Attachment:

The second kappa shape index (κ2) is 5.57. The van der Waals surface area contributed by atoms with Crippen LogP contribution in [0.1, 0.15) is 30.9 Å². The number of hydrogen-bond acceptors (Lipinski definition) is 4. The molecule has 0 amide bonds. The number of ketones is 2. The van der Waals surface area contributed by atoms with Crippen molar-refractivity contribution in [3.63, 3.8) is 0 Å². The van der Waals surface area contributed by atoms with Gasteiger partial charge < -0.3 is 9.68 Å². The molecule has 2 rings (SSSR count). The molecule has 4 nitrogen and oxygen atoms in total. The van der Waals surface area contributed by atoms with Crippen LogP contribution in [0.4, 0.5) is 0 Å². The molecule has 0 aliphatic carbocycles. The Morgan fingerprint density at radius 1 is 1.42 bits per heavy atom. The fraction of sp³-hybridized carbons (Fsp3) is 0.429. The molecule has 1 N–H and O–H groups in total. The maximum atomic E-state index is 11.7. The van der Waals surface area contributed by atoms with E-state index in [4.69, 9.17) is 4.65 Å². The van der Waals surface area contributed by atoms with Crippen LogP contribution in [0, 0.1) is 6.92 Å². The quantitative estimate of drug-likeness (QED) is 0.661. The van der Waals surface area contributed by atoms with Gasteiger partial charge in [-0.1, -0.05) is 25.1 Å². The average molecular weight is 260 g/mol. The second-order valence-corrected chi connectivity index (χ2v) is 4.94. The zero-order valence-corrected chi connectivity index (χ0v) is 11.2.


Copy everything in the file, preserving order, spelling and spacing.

The second kappa shape index (κ2) is 5.57. The van der Waals surface area contributed by atoms with Crippen LogP contribution in [0.1, 0.15) is 30.9 Å². The number of hydrogen-bond acceptors (Lipinski definition) is 4. The molecule has 0 amide bonds. The number of ketones is 2. The van der Waals surface area contributed by atoms with Crippen molar-refractivity contribution in [3.63, 3.8) is 0 Å². The van der Waals surface area contributed by atoms with Gasteiger partial charge < -0.3 is 9.68 Å². The molecule has 2 rings (SSSR count). The molecule has 4 nitrogen and oxygen atoms in total. The van der Waals surface area contributed by atoms with Crippen LogP contribution in [0.4, 0.5) is 0 Å². The molecule has 0 aliphatic carbocycles. The Morgan fingerprint density at radius 1 is 1.42 bits per heavy atom. The fraction of sp³-hybridized carbons (Fsp3) is 0.429. The molecule has 1 N–H and O–H groups in total. The maximum atomic E-state index is 11.7. The van der Waals surface area contributed by atoms with E-state index in [4.69, 9.17) is 4.65 Å². The van der Waals surface area contributed by atoms with Crippen LogP contribution in [0, 0.1) is 6.92 Å². The quantitative estimate of drug-likeness (QED) is 0.661. The van der Waals surface area contributed by atoms with Gasteiger partial charge in [-0.1, -0.05) is 25.1 Å². The average molecular weight is 260 g/mol. The second-order valence-corrected chi connectivity index (χ2v) is 4.94. The zero-order valence-corrected chi connectivity index (χ0v) is 11.2.